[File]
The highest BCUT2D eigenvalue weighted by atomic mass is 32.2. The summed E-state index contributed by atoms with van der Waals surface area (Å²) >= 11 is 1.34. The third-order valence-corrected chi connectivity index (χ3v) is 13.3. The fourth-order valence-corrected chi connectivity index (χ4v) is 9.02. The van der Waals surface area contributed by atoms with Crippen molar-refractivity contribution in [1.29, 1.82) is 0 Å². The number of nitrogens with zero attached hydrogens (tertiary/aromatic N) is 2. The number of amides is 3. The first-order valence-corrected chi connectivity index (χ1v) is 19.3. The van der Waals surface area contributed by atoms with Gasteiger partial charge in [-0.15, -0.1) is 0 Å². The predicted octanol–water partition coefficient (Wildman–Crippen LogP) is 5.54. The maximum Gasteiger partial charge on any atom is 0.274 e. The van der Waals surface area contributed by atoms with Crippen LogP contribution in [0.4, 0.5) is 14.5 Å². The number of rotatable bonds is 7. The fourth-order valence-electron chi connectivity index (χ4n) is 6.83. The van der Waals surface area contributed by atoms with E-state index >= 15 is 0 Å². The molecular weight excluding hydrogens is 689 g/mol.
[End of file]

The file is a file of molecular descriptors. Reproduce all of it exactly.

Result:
The highest BCUT2D eigenvalue weighted by atomic mass is 32.2. The summed E-state index contributed by atoms with van der Waals surface area (Å²) >= 11 is 1.34. The third-order valence-corrected chi connectivity index (χ3v) is 13.3. The fourth-order valence-corrected chi connectivity index (χ4v) is 9.02. The van der Waals surface area contributed by atoms with Crippen molar-refractivity contribution in [1.29, 1.82) is 0 Å². The number of nitrogens with zero attached hydrogens (tertiary/aromatic N) is 2. The number of amides is 3. The first-order valence-corrected chi connectivity index (χ1v) is 19.3. The van der Waals surface area contributed by atoms with Gasteiger partial charge in [-0.15, -0.1) is 0 Å². The predicted octanol–water partition coefficient (Wildman–Crippen LogP) is 5.54. The maximum Gasteiger partial charge on any atom is 0.274 e. The van der Waals surface area contributed by atoms with Crippen LogP contribution in [0.4, 0.5) is 14.5 Å². The number of rotatable bonds is 7. The fourth-order valence-electron chi connectivity index (χ4n) is 6.83. The van der Waals surface area contributed by atoms with E-state index >= 15 is 0 Å². The molecular weight excluding hydrogens is 689 g/mol.